This is the fourth post in a series on procrastination remedies. In the previous post, I talked about what to do when you feel overwhelmed because you don’t know where to start. In this post, I’m going to talk about what to do when you feel overwhelmed because your system is broken. What do I mean by a broken system? Well, imagine if you were going to mow the lawn, but instead of getting out a lawnmower, you got out a pair of scissors. Sure, you might be able to cut the grass shorter, but it would take f-o-r-e-v-e-r! This is an example of a “broken” system. It’s one that doesn’t do the job very well, so you spend way too much energy trying to get something done.
When you have a broken system, the first thing you need to do is figure out where the breakdown is. Make a list of every single step you take when you do the task. Let’s take laundry for example. The first thing that happens is somehow all the dirty clothes have to be collected into the laundry room. Next, things get sorted into various piles. Then you put one pile into the washing machine with soap and whatever else needs to be in there and you start the load. (I’m guessing you know how to run your machine and how best to choose cycles for whatever type of laundry you are doing.)
Now you need to know when the load is done so you can move it to the dryer (or hang it up) in a timely fashion (you know what I’m talking about here!). Start the dryer. Next, you need to know when the load is done so you can get it out of the dryer in a timely fashion (hopefully avoiding too many wrinkles). Hang things on hangers or sort and fold. Iron—okay, do people really do this? I confess I don’t own things that require ironing, but if you do, then that step belongs here. Finally, all clean clothes need to be returned to their respective owners and put away.
Now, I know that you know how to do laundry—none of these steps requires too much in-depth knowledge. So why do we never have clean clothes? And if they are clean, why are they on a mountain on the sofa? Why do we forget to put the wet load in the dryer for 3 days? And most importantly, why are there always missing socks?
Let’s think about how these breakdowns happen. Let’s consider the missing socks. This still happens to me, even though I think I’ve got a pretty good laundry system. Inevitably, when socks go missing, I find them in one of several places. The first place is wadded up somewhere under a couch or bed or in the bottom of a closet where a not-to-be-named child has tossed them. The second place is at the bottom of the hamper. The third place is inside the washing machine, or dryer, or occasionally on the floor of the laundry room. The fourth place is stuck inside some other piece of clothing. And the fifth and final place is on the floor of the spot where I am folding laundry.
So how do the socks end up in these places? The first missing-sock location could happen for several reasons. One could be that I simply have not taught my child sufficiently where dirty socks belong (along with monitoring and consequences and so forth). Another possibility is that there is not a clearly designated place for dirty socks. Or if there is, perhaps it is located in an inconvenient place or is difficult to use. This is where you actually have to think through what happens with dirty socks. Go to the bedrooms of the guilty and see what the situation is. Ask them to demonstrate to you what they do with dirty socks and explain to you the source of any difficulties.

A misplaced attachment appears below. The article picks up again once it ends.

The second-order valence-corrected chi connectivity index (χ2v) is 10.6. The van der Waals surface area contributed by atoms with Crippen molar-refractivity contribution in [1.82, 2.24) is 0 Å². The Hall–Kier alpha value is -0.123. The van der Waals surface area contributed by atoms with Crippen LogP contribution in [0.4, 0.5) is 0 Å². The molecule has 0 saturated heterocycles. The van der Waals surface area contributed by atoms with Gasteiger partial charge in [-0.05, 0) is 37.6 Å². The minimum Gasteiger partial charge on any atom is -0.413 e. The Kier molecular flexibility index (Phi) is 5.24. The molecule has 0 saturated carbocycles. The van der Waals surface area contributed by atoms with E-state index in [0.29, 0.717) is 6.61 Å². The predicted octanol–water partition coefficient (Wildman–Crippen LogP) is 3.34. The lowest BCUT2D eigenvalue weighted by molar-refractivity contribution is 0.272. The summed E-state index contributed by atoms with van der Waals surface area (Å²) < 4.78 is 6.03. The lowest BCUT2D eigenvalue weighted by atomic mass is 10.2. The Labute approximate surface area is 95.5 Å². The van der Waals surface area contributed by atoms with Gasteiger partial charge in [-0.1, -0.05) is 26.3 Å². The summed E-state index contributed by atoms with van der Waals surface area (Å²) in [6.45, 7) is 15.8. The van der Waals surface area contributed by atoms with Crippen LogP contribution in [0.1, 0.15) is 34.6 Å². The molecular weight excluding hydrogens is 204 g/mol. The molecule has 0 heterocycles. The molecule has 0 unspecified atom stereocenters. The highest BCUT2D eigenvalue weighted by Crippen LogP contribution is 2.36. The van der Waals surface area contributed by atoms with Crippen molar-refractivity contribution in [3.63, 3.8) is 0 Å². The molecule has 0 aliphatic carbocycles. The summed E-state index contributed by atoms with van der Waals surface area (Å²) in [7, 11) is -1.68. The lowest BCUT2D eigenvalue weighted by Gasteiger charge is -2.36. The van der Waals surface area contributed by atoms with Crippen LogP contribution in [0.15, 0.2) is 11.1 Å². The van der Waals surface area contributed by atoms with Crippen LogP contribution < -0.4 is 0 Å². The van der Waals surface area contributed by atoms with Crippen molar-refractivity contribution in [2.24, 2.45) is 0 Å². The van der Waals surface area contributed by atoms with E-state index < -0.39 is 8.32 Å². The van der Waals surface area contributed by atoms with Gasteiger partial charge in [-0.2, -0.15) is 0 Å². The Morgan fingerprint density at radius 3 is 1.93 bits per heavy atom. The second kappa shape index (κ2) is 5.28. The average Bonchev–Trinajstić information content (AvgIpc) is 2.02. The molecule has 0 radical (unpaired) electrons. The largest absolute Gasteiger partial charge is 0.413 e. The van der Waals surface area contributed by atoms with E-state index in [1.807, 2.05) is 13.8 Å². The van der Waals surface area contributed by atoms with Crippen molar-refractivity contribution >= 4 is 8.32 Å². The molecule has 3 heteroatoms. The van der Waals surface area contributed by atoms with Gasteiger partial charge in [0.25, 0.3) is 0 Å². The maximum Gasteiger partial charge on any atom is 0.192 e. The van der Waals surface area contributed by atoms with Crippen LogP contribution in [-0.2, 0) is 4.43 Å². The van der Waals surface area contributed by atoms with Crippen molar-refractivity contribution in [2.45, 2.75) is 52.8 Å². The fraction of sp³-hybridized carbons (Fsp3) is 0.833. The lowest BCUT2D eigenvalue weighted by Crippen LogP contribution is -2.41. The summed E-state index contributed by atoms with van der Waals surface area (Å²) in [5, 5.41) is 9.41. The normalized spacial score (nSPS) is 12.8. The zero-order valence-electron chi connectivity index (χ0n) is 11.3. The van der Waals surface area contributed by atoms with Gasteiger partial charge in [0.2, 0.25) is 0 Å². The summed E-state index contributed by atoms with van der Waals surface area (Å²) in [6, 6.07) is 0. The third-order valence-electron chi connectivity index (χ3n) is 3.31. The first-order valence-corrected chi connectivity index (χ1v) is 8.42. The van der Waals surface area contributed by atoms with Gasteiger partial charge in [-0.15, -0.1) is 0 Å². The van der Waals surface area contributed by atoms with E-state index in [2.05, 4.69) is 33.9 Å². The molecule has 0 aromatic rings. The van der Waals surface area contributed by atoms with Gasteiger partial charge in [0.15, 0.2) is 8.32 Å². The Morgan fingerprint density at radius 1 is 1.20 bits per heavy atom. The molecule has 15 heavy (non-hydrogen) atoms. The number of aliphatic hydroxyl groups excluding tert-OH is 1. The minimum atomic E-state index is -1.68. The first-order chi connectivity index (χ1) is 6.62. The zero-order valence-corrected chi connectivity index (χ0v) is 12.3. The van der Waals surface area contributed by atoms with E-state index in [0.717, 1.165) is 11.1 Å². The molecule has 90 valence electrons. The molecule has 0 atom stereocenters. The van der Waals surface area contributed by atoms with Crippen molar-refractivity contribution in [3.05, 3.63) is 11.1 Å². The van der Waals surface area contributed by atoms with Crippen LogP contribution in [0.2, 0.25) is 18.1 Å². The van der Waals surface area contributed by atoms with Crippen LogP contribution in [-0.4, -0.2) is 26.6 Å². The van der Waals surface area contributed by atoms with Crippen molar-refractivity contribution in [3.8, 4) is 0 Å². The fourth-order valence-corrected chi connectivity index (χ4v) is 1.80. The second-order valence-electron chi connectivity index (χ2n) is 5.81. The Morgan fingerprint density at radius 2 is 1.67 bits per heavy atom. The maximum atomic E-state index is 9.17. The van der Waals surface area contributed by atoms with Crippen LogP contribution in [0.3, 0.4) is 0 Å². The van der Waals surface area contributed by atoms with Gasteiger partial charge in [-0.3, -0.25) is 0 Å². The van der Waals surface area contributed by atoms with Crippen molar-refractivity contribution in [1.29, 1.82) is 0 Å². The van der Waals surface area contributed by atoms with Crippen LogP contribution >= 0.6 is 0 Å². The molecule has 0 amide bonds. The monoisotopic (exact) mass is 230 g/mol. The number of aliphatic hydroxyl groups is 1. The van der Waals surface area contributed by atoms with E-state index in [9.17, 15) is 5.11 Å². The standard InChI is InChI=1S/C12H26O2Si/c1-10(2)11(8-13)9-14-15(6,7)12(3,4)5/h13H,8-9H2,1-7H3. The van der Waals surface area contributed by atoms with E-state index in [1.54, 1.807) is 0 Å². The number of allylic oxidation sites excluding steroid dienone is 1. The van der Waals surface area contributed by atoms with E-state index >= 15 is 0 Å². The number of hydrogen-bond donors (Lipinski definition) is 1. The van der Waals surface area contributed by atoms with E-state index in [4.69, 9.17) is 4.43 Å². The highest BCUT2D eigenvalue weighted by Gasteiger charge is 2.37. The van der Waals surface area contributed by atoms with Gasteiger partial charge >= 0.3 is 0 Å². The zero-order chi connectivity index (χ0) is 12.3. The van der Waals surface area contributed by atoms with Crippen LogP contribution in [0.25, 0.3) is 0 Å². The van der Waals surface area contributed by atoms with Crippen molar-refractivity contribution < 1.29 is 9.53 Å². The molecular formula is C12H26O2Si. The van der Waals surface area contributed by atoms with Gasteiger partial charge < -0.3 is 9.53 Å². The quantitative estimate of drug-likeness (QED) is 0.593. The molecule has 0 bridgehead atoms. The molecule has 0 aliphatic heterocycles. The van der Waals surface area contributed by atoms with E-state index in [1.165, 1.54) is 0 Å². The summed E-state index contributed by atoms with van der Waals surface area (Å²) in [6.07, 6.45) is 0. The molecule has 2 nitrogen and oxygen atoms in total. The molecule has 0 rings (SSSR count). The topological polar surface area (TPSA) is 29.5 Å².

Perhaps your child explains to you that when he comes in the house, he takes off his shoes and socks right at the entry. Because there is no conveniently located hamper on the spot, the dirty socks get left on the floor, and eventually, they get shuffled around and lost under the couch. What could you do? Perhaps you need to put a small “sock basket” by the front entry. Sounds strange, but if it works, it’s a win. So when you identify the reason for the breakdown, see if there is some way to simplify things. The sock basket by the door is a simple solution that addresses a problem that occurs because of location.
Maybe said child claims that the hamper is difficult to use (really?!) Well, okay. I admit that I am more likely to toss something into the hamper if it doesn’t have a lid on it. So maybe your child needs an open basket that doesn’t require any sorting–just a simple laundry basket. This addresses a problem that occurs because of ease of use.
Most of the other missing-sock locations tend to be the result of my own carelessness in checking the hamper thoroughly, or not checking the washer or dryer or floor for socks that get left behind. The last two places are just the inevitable mechanics of folding clothes. Sometimes socks just get stuck inside something else or dropped on the floor while I’m folding. Honestly, I’ve almost always been able to find the missing sock in one of these places. In these cases, the system isn’t really broken, it just needs tweaking. I need to be more careful and thorough when I’m doing laundry, and that should be part of my laundry routine: check those spots for left-behind laundry items.
In the next post, we’ll continue on with how to fix broken systems. When your systems work well, you’ll be less likely to procrastinate